DOVER, Del. — A conservative attorney who helped lead legal efforts to try to overturn the 2020 presidential election results in favor of President Donald Trump has been denied permission to represent former Trump campaign operative Carter Page in a defamation lawsuit in Delaware.
A Superior Court judge ruled Monday that L. Lin Wood’s actions in election-related lawsuits in Georgia and Wisconsin “exhibited a toxic stew of mendacity, prevarication, and surprising incompetence.”
“What has been shown in court decisions of our sister states satisfies me that it would be in appropriate and inadvisible to continue Mr. Wood’s permission to practice before this court,” Judge Craig Karsnitz wrote.
Delaware judges routinely allow attorneys who are not members of the state bar to participate in specific cases with permission of the court. Karsnitz granted Wood permission to participate in the Page lawsuit in August, but revoked it in Monday’s ruling.
The ruling came almost a month after Karsnitz issued a “rule to show cause” ordering Wood to demonstrate why his permission to represent Page should not be revoked. It mentions recent inflammatory tweets by Wood attacking Vice President Mike Pence and Chief Justice John Roberts, and last week’s violence at the U.S. Capitol in Washington.
“No doubt these tweets, and many other things, incited these riots,” Karsnitz wrote, while noting that Wood’s conduct in that regard did not play any part in his ruling.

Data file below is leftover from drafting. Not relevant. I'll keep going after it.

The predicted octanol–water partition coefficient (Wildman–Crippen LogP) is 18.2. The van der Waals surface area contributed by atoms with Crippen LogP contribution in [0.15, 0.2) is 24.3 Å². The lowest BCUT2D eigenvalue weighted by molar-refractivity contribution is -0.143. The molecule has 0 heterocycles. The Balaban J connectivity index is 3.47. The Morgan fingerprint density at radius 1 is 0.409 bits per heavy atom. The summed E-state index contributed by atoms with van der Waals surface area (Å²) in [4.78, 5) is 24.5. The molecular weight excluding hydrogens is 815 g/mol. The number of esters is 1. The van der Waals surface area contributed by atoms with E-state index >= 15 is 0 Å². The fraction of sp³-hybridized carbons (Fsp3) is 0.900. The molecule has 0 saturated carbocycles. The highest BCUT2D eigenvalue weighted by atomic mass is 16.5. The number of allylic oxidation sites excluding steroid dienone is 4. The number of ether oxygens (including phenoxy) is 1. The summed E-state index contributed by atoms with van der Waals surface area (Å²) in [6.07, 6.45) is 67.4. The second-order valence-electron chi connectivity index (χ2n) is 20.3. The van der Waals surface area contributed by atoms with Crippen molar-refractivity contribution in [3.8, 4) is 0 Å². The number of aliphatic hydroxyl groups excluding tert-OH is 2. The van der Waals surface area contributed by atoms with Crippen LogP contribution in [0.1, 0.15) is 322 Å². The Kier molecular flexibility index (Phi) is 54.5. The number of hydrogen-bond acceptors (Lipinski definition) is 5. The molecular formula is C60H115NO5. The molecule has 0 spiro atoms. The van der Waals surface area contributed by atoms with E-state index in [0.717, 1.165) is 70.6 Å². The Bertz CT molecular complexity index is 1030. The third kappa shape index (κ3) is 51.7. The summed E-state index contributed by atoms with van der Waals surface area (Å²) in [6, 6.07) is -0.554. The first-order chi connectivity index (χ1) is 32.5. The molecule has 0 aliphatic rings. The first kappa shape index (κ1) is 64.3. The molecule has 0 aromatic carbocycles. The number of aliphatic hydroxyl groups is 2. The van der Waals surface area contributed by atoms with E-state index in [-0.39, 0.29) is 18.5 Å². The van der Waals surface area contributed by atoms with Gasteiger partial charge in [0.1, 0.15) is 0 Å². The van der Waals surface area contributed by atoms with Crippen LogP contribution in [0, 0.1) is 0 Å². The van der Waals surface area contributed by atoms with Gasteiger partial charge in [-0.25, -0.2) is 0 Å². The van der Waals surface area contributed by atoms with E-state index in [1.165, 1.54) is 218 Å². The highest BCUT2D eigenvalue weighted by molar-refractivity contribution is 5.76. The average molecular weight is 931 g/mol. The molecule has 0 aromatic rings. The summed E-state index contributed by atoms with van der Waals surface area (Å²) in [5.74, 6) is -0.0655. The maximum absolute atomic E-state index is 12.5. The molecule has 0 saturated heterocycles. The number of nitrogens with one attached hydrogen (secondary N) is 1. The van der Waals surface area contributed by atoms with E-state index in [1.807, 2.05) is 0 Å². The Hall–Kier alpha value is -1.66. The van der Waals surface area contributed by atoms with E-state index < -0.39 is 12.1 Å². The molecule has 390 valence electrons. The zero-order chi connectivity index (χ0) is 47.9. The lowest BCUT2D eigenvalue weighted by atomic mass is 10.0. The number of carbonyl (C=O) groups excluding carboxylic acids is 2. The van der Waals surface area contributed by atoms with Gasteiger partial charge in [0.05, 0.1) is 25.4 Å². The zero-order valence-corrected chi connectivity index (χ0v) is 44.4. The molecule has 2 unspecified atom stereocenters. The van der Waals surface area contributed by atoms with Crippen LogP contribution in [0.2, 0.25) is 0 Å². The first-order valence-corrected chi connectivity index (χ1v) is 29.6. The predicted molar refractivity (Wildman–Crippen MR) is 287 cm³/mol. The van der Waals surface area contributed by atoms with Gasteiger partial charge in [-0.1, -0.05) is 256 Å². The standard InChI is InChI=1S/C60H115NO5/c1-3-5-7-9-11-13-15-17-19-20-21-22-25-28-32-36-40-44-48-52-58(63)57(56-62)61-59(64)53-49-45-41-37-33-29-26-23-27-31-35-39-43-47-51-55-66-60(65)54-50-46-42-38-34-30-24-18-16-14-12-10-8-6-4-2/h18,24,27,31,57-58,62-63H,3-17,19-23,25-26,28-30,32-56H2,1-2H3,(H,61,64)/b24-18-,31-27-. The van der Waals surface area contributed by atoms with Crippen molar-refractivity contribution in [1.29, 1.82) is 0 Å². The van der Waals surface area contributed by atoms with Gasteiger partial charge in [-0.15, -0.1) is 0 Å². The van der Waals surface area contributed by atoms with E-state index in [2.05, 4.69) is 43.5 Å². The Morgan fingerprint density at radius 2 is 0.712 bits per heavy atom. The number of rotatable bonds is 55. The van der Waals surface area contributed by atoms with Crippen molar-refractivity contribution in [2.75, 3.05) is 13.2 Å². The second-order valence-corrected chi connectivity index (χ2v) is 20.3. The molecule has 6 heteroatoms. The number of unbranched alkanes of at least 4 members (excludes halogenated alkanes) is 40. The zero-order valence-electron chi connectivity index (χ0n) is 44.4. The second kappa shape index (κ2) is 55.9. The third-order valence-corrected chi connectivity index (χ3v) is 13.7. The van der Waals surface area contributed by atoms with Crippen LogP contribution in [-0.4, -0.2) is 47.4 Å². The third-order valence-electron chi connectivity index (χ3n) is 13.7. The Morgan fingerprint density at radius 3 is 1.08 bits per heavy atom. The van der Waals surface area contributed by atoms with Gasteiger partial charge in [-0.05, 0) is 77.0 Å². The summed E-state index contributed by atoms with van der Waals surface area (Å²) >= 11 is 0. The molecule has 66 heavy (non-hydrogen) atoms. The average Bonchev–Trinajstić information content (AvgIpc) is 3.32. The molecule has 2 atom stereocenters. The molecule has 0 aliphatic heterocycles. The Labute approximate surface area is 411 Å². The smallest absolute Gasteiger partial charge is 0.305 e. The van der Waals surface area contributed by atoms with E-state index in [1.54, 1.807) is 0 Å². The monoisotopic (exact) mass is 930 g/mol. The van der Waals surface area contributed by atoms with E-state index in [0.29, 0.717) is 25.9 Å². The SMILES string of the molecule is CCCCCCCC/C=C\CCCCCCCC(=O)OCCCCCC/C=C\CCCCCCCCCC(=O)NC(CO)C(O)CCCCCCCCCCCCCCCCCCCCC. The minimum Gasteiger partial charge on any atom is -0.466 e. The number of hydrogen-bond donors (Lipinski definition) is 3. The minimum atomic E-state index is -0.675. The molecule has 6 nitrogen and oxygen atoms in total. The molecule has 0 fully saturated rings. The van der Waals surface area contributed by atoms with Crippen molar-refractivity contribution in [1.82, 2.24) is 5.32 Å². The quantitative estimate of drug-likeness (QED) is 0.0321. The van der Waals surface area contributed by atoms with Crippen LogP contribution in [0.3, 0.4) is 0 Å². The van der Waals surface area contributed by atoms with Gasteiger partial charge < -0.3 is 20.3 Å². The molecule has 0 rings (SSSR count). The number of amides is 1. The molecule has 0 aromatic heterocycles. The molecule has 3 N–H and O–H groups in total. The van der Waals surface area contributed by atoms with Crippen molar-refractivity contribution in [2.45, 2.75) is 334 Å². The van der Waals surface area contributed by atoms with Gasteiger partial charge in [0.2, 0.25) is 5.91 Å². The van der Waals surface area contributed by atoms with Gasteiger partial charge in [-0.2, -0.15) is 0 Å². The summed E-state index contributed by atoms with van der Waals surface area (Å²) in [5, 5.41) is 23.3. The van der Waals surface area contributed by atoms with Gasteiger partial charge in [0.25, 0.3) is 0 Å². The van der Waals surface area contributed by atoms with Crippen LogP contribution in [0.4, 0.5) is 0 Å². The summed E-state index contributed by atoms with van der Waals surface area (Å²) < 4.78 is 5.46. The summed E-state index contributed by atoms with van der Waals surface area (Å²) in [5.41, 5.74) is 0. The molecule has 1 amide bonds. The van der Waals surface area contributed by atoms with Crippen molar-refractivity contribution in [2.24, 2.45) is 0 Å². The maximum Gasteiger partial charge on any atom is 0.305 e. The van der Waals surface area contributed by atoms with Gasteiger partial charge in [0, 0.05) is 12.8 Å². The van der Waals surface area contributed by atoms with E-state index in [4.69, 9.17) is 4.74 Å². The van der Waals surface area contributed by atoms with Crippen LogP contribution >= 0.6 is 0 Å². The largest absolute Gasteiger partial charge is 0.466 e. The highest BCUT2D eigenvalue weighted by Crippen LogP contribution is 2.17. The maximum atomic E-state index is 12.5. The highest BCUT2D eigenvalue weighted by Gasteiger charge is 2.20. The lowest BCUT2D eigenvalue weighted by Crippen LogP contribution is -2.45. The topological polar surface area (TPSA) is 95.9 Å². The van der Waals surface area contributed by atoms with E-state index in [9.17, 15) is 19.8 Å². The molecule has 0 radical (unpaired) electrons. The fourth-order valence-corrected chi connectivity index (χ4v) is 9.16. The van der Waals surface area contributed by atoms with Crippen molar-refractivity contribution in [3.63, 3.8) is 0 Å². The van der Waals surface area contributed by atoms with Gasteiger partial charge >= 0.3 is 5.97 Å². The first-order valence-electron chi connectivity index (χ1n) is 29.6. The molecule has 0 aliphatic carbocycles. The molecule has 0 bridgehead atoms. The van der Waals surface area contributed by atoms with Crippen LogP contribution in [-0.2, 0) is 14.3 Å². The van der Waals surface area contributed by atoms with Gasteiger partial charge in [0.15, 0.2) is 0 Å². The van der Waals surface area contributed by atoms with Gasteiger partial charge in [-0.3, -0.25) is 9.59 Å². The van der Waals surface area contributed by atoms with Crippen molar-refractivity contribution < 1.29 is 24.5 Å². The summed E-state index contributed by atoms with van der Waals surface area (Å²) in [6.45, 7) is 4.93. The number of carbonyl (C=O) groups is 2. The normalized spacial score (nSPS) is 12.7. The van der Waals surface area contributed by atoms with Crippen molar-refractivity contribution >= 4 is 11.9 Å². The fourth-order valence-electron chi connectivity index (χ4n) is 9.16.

Instead, Karsnitz indicated that he was concerned about Wood’s actions in Georgia and Wisconsin. He described the Georgia lawsuit as “textbook frivolous litigation,” noting that a Georgia judge had determined that it had “no basis in fact or law.” He also chastised Wood for filing an error-ridden affidavit of an expert witness, describing the failure to ensure its accuracy as “either mendacious or incompetent.”
Initial pleadings in the Wisconsin case were “riddled with errors,” said Karsnitz, rejecting Wood’s contention that they amounted to “proof reading errors.”
“Failure to certify a complaint for injunction or even serve the defendants are not proof reading errors,” Karsnitz wrote. “The complaint would not survive a law school civil procedure class.”
Wood did not immediately respond to email and phone messages Wednesday.
In a Jan. 6 response to Karsnitz’s rule to show cause, lawyers for Wood said he has not been found in violation of any rules of professional conduct in Delaware or any other jurisdiction. They also said he was acting as a plaintiff, not a lawyer, in the Georgia case, and was not the attorney of record in the Wisconsin lawsuit. They nevertheless requested that he be allowed to voluntarily withdraw his application to appear in the Delaware lawsuit.
Page filed the Delaware suit in July against Oath Inc., a wholly owned subsidiary of Verizon Communications Inc. which is now known as Verizon Media and which includes Yahoo! and AOL. The company also owned HuffPost, formerly known as The Huffington Post, but sold it to BuzzFeed in November.
Page claims that he was harmed by the publication of false and defamatory statements suggesting that he was secretly plotting with Russian leaders to sabotage the 2016 presidential election. Page was the target of a secret surveillance campaign by the FBI as part of an investigation into Russian interference in the campaign, but he was never charged with any wrongdoing.
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